The Beginning of the Kingdom
Now, let’s dig a bit deeper. If you want to understand something, the first place to begin is at the beginning, which for our purposes is the creation of the world. In the opening chapters of the Bible, in Genesis 1-2 we see the world as God designed it to be. Hear the Word of God as it comes to us from the book of Genesis:
In the beginning, God created the heavens and the earth. The earth was without form and void, and darkness was over the face of the deep. And the Spirit of God was hovering over the face of the waters. And God said, “Let there be light,” and there was light. And God saw that the light was good. And God separated the light from the darkness. God called the light Day, and the darkness he called Night. And there was evening and there was morning, the first day (Genesis 1:1-5).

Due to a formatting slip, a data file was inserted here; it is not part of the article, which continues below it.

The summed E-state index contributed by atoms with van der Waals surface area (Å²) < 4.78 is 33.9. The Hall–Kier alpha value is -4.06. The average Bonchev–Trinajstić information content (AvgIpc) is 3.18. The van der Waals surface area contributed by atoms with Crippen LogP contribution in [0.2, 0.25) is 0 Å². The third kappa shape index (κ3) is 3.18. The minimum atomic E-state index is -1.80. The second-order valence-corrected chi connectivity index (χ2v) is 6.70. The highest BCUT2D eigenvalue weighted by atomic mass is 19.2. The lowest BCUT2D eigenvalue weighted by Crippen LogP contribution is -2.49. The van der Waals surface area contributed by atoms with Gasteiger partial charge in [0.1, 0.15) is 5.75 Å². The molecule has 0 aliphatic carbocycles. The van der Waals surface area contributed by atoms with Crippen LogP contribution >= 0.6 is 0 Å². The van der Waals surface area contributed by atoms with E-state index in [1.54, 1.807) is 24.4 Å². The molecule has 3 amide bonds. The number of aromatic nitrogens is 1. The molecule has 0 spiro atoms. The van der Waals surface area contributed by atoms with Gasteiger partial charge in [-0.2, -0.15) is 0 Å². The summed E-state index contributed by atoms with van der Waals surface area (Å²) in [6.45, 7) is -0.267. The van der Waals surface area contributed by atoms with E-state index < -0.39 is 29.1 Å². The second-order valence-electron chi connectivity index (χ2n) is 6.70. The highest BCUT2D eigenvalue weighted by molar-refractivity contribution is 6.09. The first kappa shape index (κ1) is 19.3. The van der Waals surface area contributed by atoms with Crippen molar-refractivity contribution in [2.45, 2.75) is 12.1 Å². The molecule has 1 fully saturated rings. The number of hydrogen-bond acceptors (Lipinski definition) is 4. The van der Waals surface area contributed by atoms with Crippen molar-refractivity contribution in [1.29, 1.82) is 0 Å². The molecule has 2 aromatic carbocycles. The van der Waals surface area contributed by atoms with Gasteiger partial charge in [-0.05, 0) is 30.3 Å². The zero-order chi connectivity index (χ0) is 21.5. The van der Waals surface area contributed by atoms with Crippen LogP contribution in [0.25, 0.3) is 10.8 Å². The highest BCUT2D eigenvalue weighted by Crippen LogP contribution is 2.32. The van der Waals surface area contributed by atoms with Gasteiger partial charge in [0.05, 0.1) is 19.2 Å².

As Genesis tells the story, God goes on to create the heavens, our world, and all the living creatures in the world.
The Bible begins with God creating a kingdom—the universe, our world, and everything in it. God is the author, the designer, the creator, and the lord of our universe and our world. In order to manage this world, God needed a creature who is something like God—endowed with intelligence, consciousness, and the ability to manage his creation. Therefore, as God completes his creation, the human race is created.
Human Race as Stewards of the Kingdom
Then, finally, on the sixth day God creates the human race. Here is what the Bible goes on to say: